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Tim Hortons joins major coffee chains in Canada for re-usable cup scheme

Canada’s largest coffee chain joins Starbucks, A&W Canada and McDonald’s Canada as part of the Return-It re-usable cup scheme for a six-month trial across 20 stores in Vancouver

Encorp Pacific has re-launched its re-usable cup scheme in Vancouver with Tim Hortons among its partners | Photo credit: Tim Hortons

Canadian non-profit Encorp Pacific has re-launched its re-usable cup scheme in Vancouver with the backing of market leader Tim Hortons following a pause during the pandemic. 
First launched February 2020, the six-month Return-It scheme also counts major coffee operators, Starbucks, McDonald’s and A&W Canada as partners. It allows customers to pay a $4 deposit plus tax to borrow a reusable cup which can then be returned at any of the participating stores or at one of 11 Return-It stations located across the city.
Return-It will take on the role of collecting, washing, sanitising and returning the cups to participating companies for customers to re-use.
In a press release Tim Hortons said would be trialling the initiative at 20 coffee shops by the end of 2022 and all of its stores in Vancouver by the end of 2023.
Once the pilot concludes, Encorp Pacific says the results will be analysed to help evaluate a scalable solution for a reusable cup programme in Canada that is convenient and helps consumers to reduce single-use waste.
“We are excited to be working alongside our partners to make a quantifiable difference in keeping single-use cups out of landfills and to provide consumers with a more convenient option for reusing cups. We’re always looking for innovative solutions that will improve recovery rates and benefit British Columbians and this programme will hopefully act as a scalable template that can be rolled out in other communities,” said John Nixon, President & CEO, Return-It.
Approximately 82 million single-use cups were thrown away in Vancouver in 2018, accounting for 15% of litter on the city’s streets.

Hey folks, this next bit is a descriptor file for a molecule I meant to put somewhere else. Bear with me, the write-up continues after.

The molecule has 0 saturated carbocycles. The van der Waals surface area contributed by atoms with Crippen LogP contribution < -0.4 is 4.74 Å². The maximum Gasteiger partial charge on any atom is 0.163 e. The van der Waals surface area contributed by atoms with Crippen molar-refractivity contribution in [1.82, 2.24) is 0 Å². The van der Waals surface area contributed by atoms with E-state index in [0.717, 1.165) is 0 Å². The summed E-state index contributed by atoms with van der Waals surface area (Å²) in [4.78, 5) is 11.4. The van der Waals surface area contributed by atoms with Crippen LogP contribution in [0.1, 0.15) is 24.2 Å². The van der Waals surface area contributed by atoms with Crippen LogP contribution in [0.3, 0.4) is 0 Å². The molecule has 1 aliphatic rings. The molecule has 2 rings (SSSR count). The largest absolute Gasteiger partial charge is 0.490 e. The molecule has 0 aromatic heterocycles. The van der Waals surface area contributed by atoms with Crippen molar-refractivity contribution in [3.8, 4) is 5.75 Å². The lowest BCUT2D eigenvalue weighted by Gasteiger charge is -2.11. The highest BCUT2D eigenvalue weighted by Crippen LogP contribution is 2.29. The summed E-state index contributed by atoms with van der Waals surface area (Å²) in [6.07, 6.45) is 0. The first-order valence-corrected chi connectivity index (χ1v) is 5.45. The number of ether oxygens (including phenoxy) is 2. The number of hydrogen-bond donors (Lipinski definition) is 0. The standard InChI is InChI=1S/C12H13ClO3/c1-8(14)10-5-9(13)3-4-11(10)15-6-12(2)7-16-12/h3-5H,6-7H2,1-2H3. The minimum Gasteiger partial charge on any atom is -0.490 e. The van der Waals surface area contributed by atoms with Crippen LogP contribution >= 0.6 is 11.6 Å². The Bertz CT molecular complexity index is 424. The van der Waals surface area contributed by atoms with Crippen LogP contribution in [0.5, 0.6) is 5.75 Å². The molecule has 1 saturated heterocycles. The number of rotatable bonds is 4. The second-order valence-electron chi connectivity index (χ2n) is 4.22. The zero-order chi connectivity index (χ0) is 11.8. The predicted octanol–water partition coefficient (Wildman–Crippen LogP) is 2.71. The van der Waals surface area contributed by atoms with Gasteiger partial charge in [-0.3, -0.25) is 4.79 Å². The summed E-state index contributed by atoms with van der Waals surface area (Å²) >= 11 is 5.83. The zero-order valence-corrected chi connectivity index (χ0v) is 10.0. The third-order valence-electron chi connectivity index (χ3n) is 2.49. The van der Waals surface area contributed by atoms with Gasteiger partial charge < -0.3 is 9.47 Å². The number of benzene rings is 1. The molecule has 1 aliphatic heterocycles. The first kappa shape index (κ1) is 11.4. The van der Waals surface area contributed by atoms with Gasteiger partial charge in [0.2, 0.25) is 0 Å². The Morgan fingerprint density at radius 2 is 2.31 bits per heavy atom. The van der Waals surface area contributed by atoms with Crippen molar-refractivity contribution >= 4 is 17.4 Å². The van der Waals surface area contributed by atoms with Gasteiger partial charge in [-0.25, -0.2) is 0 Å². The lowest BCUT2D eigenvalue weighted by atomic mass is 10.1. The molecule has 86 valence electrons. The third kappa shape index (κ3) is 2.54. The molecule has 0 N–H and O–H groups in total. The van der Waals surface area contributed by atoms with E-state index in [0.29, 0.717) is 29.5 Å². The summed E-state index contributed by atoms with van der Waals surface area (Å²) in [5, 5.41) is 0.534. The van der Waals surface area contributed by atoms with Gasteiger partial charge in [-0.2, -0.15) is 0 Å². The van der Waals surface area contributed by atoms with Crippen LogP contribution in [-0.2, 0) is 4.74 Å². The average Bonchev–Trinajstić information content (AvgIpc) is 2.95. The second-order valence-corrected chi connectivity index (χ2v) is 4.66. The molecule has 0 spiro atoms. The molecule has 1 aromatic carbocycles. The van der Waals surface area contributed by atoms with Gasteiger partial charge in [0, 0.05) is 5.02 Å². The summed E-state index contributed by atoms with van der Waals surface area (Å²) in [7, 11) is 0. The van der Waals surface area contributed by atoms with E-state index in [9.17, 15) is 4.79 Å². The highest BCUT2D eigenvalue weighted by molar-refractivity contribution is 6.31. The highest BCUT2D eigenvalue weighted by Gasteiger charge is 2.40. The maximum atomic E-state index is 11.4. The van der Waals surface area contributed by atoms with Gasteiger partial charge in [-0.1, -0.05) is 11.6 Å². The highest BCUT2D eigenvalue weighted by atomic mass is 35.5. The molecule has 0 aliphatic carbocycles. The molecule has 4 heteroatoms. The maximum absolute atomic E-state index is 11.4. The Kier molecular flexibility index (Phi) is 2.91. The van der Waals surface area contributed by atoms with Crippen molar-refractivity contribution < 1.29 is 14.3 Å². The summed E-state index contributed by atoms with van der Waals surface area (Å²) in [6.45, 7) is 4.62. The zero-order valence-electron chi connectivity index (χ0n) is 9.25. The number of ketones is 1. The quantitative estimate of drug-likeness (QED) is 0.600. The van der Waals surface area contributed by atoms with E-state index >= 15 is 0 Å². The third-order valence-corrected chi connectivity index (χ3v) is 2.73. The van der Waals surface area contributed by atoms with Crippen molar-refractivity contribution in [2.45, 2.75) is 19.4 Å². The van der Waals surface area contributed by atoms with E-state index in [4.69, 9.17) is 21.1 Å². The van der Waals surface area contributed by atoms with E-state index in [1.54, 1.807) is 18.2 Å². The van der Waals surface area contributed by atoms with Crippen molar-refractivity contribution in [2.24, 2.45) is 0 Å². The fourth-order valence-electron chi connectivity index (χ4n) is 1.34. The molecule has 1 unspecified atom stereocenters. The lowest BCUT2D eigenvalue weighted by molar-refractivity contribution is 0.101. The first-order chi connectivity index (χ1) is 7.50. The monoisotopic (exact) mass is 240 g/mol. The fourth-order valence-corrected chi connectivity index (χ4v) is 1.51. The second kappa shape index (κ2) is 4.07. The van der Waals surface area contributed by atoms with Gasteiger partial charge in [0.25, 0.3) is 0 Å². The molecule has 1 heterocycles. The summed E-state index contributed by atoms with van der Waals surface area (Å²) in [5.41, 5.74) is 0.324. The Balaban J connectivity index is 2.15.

The Return-It pilot supports the City of Vancouver’s new single-use bylaw that came into effect on 1 January 2022, which levies a CA$0.25 ($0.20) cup fee on disposable cups.

A similar levy was introduced in the Republic of Ireland in April, where a €0.20 ($0.22) charge for disposable coffee cups and a total ban on their use by sit-in customers at cafés and restaurants was introduced.

A similar law in South Korea has made it mandatory for large branded coffee chains to charge a refundable deposit for disposable coffee cups, although smaller café businesses are allowed to opt out of the scheme.
It is hoped that the momentum built by the Return-It pilot will drive further action across the Canadian hospitality industry. Coffee chains in the country have already undertaken a number of initiatives to encourage more sustainable business practices, with Tim Hortons planning to expand its reusable and returnable cup programme to 20 restaurants by the end of 2022 and to all of Vancouver by the end of 2023. The Ontario-based chain also plans to trial a plastic-free molded fibre lid at select restaurants in Canada during the fourth quarter of 2022.
As part of a Tims for Good pledge, Tim Hortons reported last year that it had changed over three billion units of packaging to make them reusable, recyclable, or compostable, and eliminated more than one billion single-use plastics in 2021. 
"We're excited to partner with Return-It on this pilot program as we work towards making all of our guest packaging reusable, recyclable or compostable. Tim Hortons has been testing a number of ways to scale reusable and returnable packaging systems, as well as increase the recyclability of single-use cups. Through this program with industry partners and the City of Vancouver, we hope to learn and develop innovative solutions for the future," said Paul Yang, Senior Director of Innovation and Sustainability at Tim Hortons.
The momentum in Canada is reflective of a global shift by coffee chains balancing a desire to reduce single-use waste with operational efficiency. Europe’s largest coffee chain, Costa Coffee, has been piloting its own reusable cup scheme in the UK since September 2021, whilst Starbucks will introduce its reusable Cup-Share programme at all of its 3,840 stores across 43 countries in Europe, the Middle East, and Africa by 2025.

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